QTY: 90 Count
QTY: 60 softgels
* These statements have not been evaluated by the Food and Drug Administration. This product is not intended to diagnose, treat, cure, or prevent any disease.
Directions for use: As a dietary supplement, take 1-2 capsules with meals. For best results, take 4-5 capsules per day.
For more immediate results, begin with a 14 – 21 day “loading phase” of three (3) capsules, three times per day with meals, followed by a maintenance phase of three (3) capsules with morning meal and two (2) capsules with last meal of the day.
|Serving Size 1 Capsule|
|Servings Per Container 150|
|Amount Per Serving||% DV|
|SuperCissus™ (Cissus Quadrangularis 10% Extract)||800.00 mg||**|
|** Daily Value (DV) not established|
Other Ingredients: Gelatin, Cellulose
Warning: Warning: This product is only intended to be consumed by healthy adults 18 years of age or older.Pregnant or nursing women should not use this product. Consult with your health care provider beforeusing this product, especially if you are taking any prescription, over the counter medication, dietarysupplement product or if you have any pre-existing medical condition including but not limited to:high or low blood pressure, cardiac arrhythmia, stroke, heart, liver, kidney or thyroid disease, seizuredisorder, psychiatric disease, diabetes, difficulty urinating due to prostate enlargement or if you aretaking a MAO-B inhibitor or any other medication. Discontinue use and immediately consult your healthcare professional if you experience any adverse reaction to this product. Do not exceed recommendedserving. Do not use if safety seal is broken or missing. KEEP OUT OF REACH OF CHILDREN.
Manufactured For Optimal Potency & Purity Under GMP GuidelinesFor USPLabs (2221 Manana Drive Ste #120 Dallas, Texas 75220)
Remember that gluten can be found in many guises, including any product that contains wheat, barley, rye, spelt, durum, einkorn, graham, semolina, bulgur wheat, spelt, farro, kamut, triticale, malt vinegar, malt flavorings, and oats (gluten-free oats will be labeled as such).
Look out for hidden sources of gluten, too, which may include:
When in doubt, read the label. If you're still unsure after an ingredient check, skip the product, or call the manufacturer to ask if it is gluten-free.
Mainstream grocery stores now carry a range of gluten-free breads and crackers, which you can pair with cheese as a good lunch box starting point. Many "block" cheeses, such as cheddar, Colby, mozzarella, muenster, provolone, and pepper jack are typically gluten-free, but be sure to check the label to be certain.
If a packaged food does not indicate gluten-free on the label, it may not be. Most cheeses that are gluten-free will say so. You can try the manufacturer's website for more information as well.
Pair some lunchmeats with gluten-free breads and crackers, too. Many fresh-from-the-deli products, such as freshly sliced turkey or chicken, will be gluten-free, but more processed lunchmeats, such as bologna, salami, pastrami, ham, and hot dogs are more likely to contain gluten.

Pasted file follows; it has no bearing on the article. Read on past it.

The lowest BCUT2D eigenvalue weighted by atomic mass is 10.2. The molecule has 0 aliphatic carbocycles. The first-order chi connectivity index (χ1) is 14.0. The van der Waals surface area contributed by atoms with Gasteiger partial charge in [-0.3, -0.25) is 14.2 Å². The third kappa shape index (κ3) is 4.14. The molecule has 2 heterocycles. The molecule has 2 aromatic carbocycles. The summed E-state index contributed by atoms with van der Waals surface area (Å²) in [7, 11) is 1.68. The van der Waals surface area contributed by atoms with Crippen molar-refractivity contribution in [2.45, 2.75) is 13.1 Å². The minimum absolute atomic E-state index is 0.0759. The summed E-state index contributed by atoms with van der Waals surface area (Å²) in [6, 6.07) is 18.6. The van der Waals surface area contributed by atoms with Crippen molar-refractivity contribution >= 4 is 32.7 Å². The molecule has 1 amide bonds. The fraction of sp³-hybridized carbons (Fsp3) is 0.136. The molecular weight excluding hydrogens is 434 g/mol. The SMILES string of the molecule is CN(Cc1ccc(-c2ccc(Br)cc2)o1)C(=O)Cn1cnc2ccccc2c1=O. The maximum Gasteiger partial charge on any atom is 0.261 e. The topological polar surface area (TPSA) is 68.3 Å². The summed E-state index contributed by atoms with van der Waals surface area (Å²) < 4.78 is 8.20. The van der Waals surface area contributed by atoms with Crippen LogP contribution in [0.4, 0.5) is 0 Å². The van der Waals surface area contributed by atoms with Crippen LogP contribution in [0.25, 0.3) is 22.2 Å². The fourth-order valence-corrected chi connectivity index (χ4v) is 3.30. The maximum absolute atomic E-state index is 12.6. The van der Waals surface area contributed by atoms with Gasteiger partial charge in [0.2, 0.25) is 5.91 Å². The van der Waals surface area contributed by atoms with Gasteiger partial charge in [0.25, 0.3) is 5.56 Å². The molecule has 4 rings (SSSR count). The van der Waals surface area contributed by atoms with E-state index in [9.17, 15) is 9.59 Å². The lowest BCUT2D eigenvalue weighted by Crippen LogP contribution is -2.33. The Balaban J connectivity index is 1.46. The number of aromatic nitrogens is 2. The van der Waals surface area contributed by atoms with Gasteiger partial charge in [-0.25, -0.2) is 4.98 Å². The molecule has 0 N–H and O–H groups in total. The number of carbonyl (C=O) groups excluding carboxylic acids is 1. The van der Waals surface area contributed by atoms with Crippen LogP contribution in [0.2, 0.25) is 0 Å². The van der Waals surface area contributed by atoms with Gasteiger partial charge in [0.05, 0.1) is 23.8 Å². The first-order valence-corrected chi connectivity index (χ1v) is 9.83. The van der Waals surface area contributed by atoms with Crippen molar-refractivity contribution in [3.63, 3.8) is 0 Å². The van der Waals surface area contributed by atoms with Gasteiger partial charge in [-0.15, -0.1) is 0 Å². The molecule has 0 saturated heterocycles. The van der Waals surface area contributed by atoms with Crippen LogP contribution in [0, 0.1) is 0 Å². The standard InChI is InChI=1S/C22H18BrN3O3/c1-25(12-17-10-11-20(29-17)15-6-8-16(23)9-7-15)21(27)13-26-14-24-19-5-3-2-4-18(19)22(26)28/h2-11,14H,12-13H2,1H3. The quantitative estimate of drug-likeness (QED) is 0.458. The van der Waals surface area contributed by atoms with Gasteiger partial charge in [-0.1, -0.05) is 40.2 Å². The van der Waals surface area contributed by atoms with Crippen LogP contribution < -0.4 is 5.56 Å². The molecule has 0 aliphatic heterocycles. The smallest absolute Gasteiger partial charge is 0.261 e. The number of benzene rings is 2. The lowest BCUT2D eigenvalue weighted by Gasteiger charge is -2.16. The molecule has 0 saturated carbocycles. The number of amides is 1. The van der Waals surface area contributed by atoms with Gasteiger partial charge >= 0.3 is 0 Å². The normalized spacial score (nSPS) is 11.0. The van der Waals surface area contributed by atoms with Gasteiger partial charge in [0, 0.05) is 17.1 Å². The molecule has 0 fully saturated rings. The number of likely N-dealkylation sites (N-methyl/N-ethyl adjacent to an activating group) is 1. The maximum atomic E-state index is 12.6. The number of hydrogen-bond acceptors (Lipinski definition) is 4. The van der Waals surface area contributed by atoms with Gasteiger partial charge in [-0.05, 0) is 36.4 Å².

For variety, nut butters can be a lifesaver. From almond and sunflower seed butters to pumpkin seed and cashew butters, the flavor options are enough to please the pickiest palate. Pair nut butters with gluten-free jams or jellies for a kid-friendly lunch favorite.
Don't forget about fruit and vegetables, which are naturally gluten-free. Since adults and kids alike get bored with the same-old apples and bananas, mix it up with pears, grapes, berries, oranges, pineapple, watermelon, and kiwi. For younger kids, cut some fruit, such as pineapple and watermelon into fun shapes, or squares, circles, and triangles for a surprise for your little one. Pair veggies with hummus, gluten-free bean dip, or gluten-free salsa.
Dried fruit and nuts are a perfect lunch box addition, but again, check labels to make sure these are gluten-free. Some dry roasted nuts do contain gluten, but most nuts do not. If snack time is a part of your child's school day, nuts and dried fruit can fill in here too.
Education about the importance of eating only "safe" food from home is essential for gluten-free grade schoolers. Try to avoid scare tactics and instead talk calmly about how and why a child needs to stick with his or her "safe" foods to feel good is essential. Be sure to revisit the topic at the start of each school year and if your child seems to be having symptoms of accidental gluten exposure.
A lunchtime ritual at many school lunch tables is food trading, but for the child who needs to avoid gluten, this isn't an option. To help your child avoid feelings of "food envy," include at least one or two items in each lunch that look and feel just like their full-gluten counterparts. If you allow it, a small treat, such as a gluten free cookie, or small piece of candy can lessen the temptation to try another child's tasty looking dessert that, undoubtedly, will contain gluten. Teachers and other caretakers may also help you learn where your child has the hardest time forgoing forbidden foods at school, daycare, and so on, so you can adjust your strategy accordingly.